In the first of a two-part investigation Stuart Arnold explores the safety fears surrounding the use of lasers to remove unwanted tattoos

GOT a tattoo?

According to a 2015 survey just under a third of adults in the UK aged between 25 and 39 admit to possessing body art and 21 per cent in the 40-59 age group.

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What though if you don’t want your tattoo? It may be the name of an ex-lover or a disliked design perhaps. Whereas once upon a time tattoo removals were the domain of hospitals, such techniques are now readily available at many tattoo parlours and beauty clinics.

But it’s a case of ‘buyer beware’. The Northern Echo has learnt of a confusing lack of regulation in this area, raising concerns about safety.

According to the Care Quality Commission (CQC), using a laser to remove a tattoo is not surgery and therefore it is not a regulated activity subject to CQC registration. Local councils in England and Wales do issue licences for tattooing, piercing and electrolysis, but in most cases these do not cover tattoo removal.

When the Echo called the Department of Health for guidance, we were pointed towards the Medicine and Healthcare products Regulatory Agency, which then suggested tattoo removals was either the remit of trading standards or the CQC.

“The problem is there are too many cowboys out there willing to remove tattoos. I have seen some horrendous blistering and scarring,” says Sherleen Cuthbert, a qualified nurse for 21 years who runs an aesthetic clinic in Gosforth, Newcastle.

Mrs Cuthbert paid £4,500 for a laser to remove tattoos and has been appropriately trained to use it, learning the so-called ‘core of knowledge’.

“You can buy them easily from eBay,” she says. “The machines are very powerful and you can burn the skin if you don’t have the relevant training.”

Lasers work by exploding the ink particles under the skin, which is then absorbed through the bloodstream and safely flushed out of the body. Even when properly used the patient can expect a somewhat painful procedure which leaves a bit of redness or soreness on the skin. It’s also important that tattoo removal sessions are spaced up to six to eight weeks apart.

“Your body needs time to get rid of the ink particles and heal otherwise you can overload your immune system,” says Mrs Cuthbert. “I have heard of instances where removals are being done on a weekly basis, which causes too much trauma. It’s not safe.”

Dr Tom Lister is an executive member of the British Medical Laser Association (BMLA), a professional membership body, and works at the Salisbury Laser Clinic, part of Salisbury NHS Foundation Trust. He says about 10 per cent of its work is tattoo removal, but it is a rising trend. The BMLA recently published recommendations to improve safety standards in clinics delivering tattoo removal, but Dr Lister says it is limited in what it can do.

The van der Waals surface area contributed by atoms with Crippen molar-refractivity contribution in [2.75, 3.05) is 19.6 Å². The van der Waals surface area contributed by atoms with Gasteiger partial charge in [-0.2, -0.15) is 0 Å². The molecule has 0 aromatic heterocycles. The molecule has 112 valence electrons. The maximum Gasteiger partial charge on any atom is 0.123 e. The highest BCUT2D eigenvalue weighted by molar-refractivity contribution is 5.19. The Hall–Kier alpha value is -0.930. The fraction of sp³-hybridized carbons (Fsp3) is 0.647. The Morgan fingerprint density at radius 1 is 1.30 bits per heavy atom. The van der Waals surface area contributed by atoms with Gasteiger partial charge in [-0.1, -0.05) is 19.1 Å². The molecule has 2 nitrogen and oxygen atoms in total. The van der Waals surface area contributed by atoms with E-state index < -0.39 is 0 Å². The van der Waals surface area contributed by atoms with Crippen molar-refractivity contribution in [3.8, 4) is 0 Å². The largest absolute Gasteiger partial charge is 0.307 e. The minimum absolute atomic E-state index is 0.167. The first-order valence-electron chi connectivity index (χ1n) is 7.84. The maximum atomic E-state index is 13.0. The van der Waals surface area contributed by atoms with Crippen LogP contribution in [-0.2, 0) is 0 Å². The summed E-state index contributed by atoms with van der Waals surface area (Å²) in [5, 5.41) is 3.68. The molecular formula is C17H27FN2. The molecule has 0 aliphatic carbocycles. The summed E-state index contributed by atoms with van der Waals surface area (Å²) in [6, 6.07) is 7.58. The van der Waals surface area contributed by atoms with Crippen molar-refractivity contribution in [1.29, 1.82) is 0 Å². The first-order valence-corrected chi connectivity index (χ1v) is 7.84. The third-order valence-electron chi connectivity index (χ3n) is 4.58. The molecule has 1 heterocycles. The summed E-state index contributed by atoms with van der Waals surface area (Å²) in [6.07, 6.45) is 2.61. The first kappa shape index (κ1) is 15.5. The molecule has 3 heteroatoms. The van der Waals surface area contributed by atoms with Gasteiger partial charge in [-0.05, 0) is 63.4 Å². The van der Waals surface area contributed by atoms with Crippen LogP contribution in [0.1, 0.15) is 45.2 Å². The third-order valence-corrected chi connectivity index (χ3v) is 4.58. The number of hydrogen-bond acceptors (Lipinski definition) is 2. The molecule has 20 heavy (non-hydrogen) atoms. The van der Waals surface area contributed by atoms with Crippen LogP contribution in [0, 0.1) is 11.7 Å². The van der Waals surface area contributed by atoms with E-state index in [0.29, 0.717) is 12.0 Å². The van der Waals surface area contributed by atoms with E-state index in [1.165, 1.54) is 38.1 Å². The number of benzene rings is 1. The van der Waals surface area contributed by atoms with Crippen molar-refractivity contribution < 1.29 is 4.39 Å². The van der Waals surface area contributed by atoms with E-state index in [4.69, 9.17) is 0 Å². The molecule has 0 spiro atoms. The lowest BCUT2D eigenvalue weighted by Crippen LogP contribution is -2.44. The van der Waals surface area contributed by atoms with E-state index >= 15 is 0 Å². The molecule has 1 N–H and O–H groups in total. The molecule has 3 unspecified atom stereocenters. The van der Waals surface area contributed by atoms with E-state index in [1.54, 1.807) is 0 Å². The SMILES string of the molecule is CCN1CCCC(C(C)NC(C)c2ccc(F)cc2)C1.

“We need to have some way of encouraging people to meet the standards, either through some sort of membership or through pressure from consumers or maybe the Government,” he says.

Premises carrying out such treatments such as tattoo removals were previously required to register with the CQC’s predecessor, the Healthcare Commission. But in 2010 after a change in the law the requirement was dropped. When the CQC came into being places providing certain types of laser or intense pulse light services used for tattoo removal were no longer subject to such registration.

“The CQC does have a line that they draw and that is probably based on resource”, says Dr Lister.

Dr Lister uses a laser which pulses at up to a megawatt for a tiny fraction of a second, equivalent to what a small power station can produce in the same time.

“If the treatment is too strong people can be left with open wounds which take a long time to heal,” he says. “You are talking about a lot of heat and energy being concentrated on a very small area.

“In a medical facility we dress any damage or bleeding appropriately afterwards, but in some of these tattoo parlours they may just use cling film or do nothing at all, which leaves it open to infection and long term problems.”

He says the nurses at his clinic do between four and six weeks training before they are allowed to do treatments without direct supervision.

Mrs Cuthbert concedes there are premises properly using equipment to remove tattoos, but many aren’t and for the customer it is about “knowing who is good and who isn’t”.

“There’s nothing to look up, no regulatory body, you are reliant on reviews and other people’s testimonials,” she says.

“When someone first contacts me I will do a full medical history, skin typing tests and three tiny patch tests at different settings on the machine and get them to come back in two weeks and see what works best for them.

“If they come here they will get a professional, high quality service, rather than go away maimed and scarred.”

  • Tomorrow: When tattoo removals go wrong